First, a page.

Captain Corelli's Mandolin (2001)


  

Our rating: 2 out of 5

Reviewer: Charity Bishop
 
           

Have you ever wanted to see the world from someone else's perspective? Captain Corelli's Mandolin is a film that dares to be different, adapted from the bestselling novel by Louis de Bernires. At it's core is a love story, but also a subtle revelation toward life itself. This makes for a very charming but emotionally impacting story of selfless people caught up in the midst of a brutal war.

 

Life is quiet in the small village in Greece where Dr. Iannis (John Hurt) makes his practice. There are rare extraordinary cases but for the most part he is content pulling peas out of men's ears and mending broken arms... and occasionally taking buckshot out of unfortunate young men's backsides. Mandras (Christian Bale) is just such an unfortunate, having chance to stray in the way of cannon fire at a local celebration. The doctor's only daughter Pelagia (Penlope Cruz) has caught Mandras' eye and he begs to become engaged to her. Disapproving of the match because they are not equal, Iannis threatens to give her no dowry if she marries Mandras. Believing that their love is too strong to be denied, she goes against his wishes and becomes engaged, promising to marry her beloved when he returns from the wars. Germany is taking over the world, and Italy under the command of Mussolini has promised to tame Greece.

 

When they successfully beat back the Italians, Hitler sends German forces to support them. Enemy soldiers pour into the village, among them Captain Corelli (Nicholas Cage), a happy go lucky Italian whose mandolin is his most prized possession. Obsessed with music, he and Pelagia share an instant attraction that both attempt to ward off. According to local laws by the invaders, each home must house a soldier. Corelli comes into Iannis' household, and against her better knowledge, Pelagia begins to fall in love with him. There is also the charming German officer Weber (David Morrissey), who is distrusted throughout the community but is drawn to a local girl. And then there is Mandras, who has vanished on the battlefield. Soon Mussolini will fall. Corelli, despite his charm and interest in humanity, is on the wrong side.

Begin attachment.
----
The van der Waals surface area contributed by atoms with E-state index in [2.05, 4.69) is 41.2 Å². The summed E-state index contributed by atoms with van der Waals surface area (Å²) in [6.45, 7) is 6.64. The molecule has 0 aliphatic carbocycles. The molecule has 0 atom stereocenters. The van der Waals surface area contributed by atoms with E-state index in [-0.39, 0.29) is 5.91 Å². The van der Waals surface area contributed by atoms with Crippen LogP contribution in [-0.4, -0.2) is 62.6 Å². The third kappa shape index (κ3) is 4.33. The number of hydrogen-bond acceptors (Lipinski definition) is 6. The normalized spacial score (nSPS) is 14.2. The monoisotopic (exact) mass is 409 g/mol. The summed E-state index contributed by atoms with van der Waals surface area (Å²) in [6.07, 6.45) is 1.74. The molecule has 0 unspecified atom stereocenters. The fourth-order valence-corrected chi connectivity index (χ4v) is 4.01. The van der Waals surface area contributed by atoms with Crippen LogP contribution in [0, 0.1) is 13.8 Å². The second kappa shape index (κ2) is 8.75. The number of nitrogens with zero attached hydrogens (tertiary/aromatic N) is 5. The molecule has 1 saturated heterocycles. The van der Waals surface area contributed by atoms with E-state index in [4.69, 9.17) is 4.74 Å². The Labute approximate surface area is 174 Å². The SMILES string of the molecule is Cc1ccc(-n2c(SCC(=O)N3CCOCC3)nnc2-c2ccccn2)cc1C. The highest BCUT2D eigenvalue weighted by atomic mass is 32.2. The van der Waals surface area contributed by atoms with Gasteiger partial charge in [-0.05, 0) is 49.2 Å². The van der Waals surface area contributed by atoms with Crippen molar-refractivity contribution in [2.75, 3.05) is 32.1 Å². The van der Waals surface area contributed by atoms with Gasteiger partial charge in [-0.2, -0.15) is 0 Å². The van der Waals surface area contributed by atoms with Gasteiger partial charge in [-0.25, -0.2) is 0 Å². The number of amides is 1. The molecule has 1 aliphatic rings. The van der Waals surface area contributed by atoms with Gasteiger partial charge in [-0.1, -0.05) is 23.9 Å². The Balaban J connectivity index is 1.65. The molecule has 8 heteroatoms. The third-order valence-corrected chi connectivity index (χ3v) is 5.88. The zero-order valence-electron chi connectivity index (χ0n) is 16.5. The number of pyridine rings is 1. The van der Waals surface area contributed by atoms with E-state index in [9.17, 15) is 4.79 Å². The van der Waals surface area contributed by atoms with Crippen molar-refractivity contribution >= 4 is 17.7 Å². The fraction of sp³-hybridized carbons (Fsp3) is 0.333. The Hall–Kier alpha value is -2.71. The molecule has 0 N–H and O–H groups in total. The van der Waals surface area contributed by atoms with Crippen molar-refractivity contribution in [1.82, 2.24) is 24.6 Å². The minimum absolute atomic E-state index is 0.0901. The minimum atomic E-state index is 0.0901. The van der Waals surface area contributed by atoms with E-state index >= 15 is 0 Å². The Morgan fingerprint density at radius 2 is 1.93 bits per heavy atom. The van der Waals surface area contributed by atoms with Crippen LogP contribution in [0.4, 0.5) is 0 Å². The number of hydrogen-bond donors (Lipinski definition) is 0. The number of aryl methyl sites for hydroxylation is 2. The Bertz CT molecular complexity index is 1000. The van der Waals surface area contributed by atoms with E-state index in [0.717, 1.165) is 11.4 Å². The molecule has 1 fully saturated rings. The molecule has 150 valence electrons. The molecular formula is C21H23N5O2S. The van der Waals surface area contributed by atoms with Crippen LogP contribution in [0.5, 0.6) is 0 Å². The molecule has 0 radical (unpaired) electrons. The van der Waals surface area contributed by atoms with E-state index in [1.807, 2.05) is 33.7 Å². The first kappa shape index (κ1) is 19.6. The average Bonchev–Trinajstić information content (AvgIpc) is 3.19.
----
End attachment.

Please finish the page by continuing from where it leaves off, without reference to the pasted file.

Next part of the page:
If I could say one thing about this film, it would be heart wrenching. It's not tragic in the most common sense of the world, and has more light than many films centering around the Holocaust and resulting chaos throughout Europe. There's a good soul at the center of the story and the film does well in representing that the people of the war were just that: human beings. They loved, they lost, they experienced hatred and anger and jealousy and love. Even the Germans had hearts. Because of this, Weber becomes the most fascinating character. He is sweet in many instances, extremely shy, and in desperate need of kinship. He accepts the friendship of Corelli and is thankful for it, even when others shun him. This is what makes us so shaken and horrified when he is forced to reveal that whatever else, he is still one of Hitler's men. He believes some humans are inferior and, because of poverty as a child, has aspirations toward power.

 

Many of the other characters are just as fascinating, and I appreciated that Mandras behaved honorably when it came to Pelagia. Rather than seeking revenge, he showed Corelli mercy when it was most needed. The movie has excellent acting, a wonderful sense of humor, and a beautiful musical score. Which is why the content becomes so troubling. When the Italians come to take over the town hall, the mayor sends them a message: "F*** off." This phrase is repeated four times. Topless girls are seen on the beach. Corelli and Pelagia make love after declaring their hearts; there's breast nudity on her, but nothing beyond gentle kissing. The scene is completely unnecessary and degrading. We get several ganders at Mandras' bare backside as he lies on the operating table to be examined (his pants are pulled down part-way). Violence only once becomes gruesome: there are numerous explosions as bombs go off, and men are shot and killed in a crossfire. Revisionist Italians are lined up and slaughtered with machine guns. Weber graphically shoots one man in the head, complete with spurting blood. If it weren't for the pointless nudity, I would recommend the film as a study of life in Greece during the invasion. Most stories about WWII take place in England or France. It was nice to visit another culture and see the impact on its people.